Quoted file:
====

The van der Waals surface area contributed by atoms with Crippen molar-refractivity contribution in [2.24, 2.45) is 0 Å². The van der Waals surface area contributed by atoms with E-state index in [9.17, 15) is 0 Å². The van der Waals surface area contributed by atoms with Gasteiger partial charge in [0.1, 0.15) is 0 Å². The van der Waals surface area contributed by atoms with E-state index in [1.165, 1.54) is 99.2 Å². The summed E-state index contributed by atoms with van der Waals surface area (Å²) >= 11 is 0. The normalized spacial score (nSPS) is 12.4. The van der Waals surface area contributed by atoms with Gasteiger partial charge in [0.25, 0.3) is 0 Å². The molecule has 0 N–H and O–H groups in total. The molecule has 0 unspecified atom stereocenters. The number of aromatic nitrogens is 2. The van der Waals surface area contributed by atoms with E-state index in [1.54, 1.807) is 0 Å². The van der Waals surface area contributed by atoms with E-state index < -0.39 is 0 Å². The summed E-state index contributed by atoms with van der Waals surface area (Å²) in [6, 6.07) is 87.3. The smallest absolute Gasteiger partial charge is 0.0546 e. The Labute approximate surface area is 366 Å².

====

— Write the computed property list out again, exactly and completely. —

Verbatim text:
The van der Waals surface area contributed by atoms with Crippen molar-refractivity contribution in [2.24, 2.45) is 0 Å². The van der Waals surface area contributed by atoms with E-state index in [9.17, 15) is 0 Å². The van der Waals surface area contributed by atoms with Gasteiger partial charge in [0.1, 0.15) is 0 Å². The van der Waals surface area contributed by atoms with E-state index in [1.165, 1.54) is 99.2 Å². The summed E-state index contributed by atoms with van der Waals surface area (Å²) >= 11 is 0. The normalized spacial score (nSPS) is 12.4. The van der Waals surface area contributed by atoms with Gasteiger partial charge in [0.25, 0.3) is 0 Å². The molecule has 0 N–H and O–H groups in total. The molecule has 0 unspecified atom stereocenters. The number of aromatic nitrogens is 2. The van der Waals surface area contributed by atoms with E-state index in [1.54, 1.807) is 0 Å². The van der Waals surface area contributed by atoms with E-state index < -0.39 is 0 Å². The summed E-state index contributed by atoms with van der Waals surface area (Å²) in [6, 6.07) is 87.3. The smallest absolute Gasteiger partial charge is 0.0546 e. The Labute approximate surface area is 366 Å².